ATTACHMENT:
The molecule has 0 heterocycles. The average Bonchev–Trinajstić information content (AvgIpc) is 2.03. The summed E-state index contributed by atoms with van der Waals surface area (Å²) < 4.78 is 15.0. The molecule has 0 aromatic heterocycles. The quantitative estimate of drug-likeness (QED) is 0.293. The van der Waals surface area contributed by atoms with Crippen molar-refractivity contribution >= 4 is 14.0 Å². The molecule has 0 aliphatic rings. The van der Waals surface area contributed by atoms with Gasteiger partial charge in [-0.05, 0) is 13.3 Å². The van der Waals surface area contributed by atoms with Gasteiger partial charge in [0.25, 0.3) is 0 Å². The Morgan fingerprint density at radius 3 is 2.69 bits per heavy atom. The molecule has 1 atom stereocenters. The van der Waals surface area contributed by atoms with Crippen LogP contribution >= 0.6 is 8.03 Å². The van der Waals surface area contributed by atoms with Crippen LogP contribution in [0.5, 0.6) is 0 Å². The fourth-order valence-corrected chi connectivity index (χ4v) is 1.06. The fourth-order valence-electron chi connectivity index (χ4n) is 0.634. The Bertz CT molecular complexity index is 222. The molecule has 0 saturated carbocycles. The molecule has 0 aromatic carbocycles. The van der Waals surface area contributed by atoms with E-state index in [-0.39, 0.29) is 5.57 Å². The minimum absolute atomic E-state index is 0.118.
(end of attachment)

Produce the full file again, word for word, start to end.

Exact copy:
The molecule has 0 heterocycles. The average Bonchev–Trinajstić information content (AvgIpc) is 2.03. The summed E-state index contributed by atoms with van der Waals surface area (Å²) < 4.78 is 15.0. The molecule has 0 aromatic heterocycles. The quantitative estimate of drug-likeness (QED) is 0.293. The van der Waals surface area contributed by atoms with Crippen molar-refractivity contribution >= 4 is 14.0 Å². The molecule has 0 aliphatic rings. The van der Waals surface area contributed by atoms with Gasteiger partial charge in [-0.05, 0) is 13.3 Å². The van der Waals surface area contributed by atoms with Gasteiger partial charge in [0.25, 0.3) is 0 Å². The Morgan fingerprint density at radius 3 is 2.69 bits per heavy atom. The molecule has 1 atom stereocenters. The van der Waals surface area contributed by atoms with Crippen LogP contribution >= 0.6 is 8.03 Å². The van der Waals surface area contributed by atoms with Crippen LogP contribution in [0.5, 0.6) is 0 Å². The fourth-order valence-corrected chi connectivity index (χ4v) is 1.06. The fourth-order valence-electron chi connectivity index (χ4n) is 0.634. The Bertz CT molecular complexity index is 222. The molecule has 0 saturated carbocycles. The molecule has 0 aromatic carbocycles. The van der Waals surface area contributed by atoms with E-state index in [-0.39, 0.29) is 5.57 Å². The minimum absolute atomic E-state index is 0.118.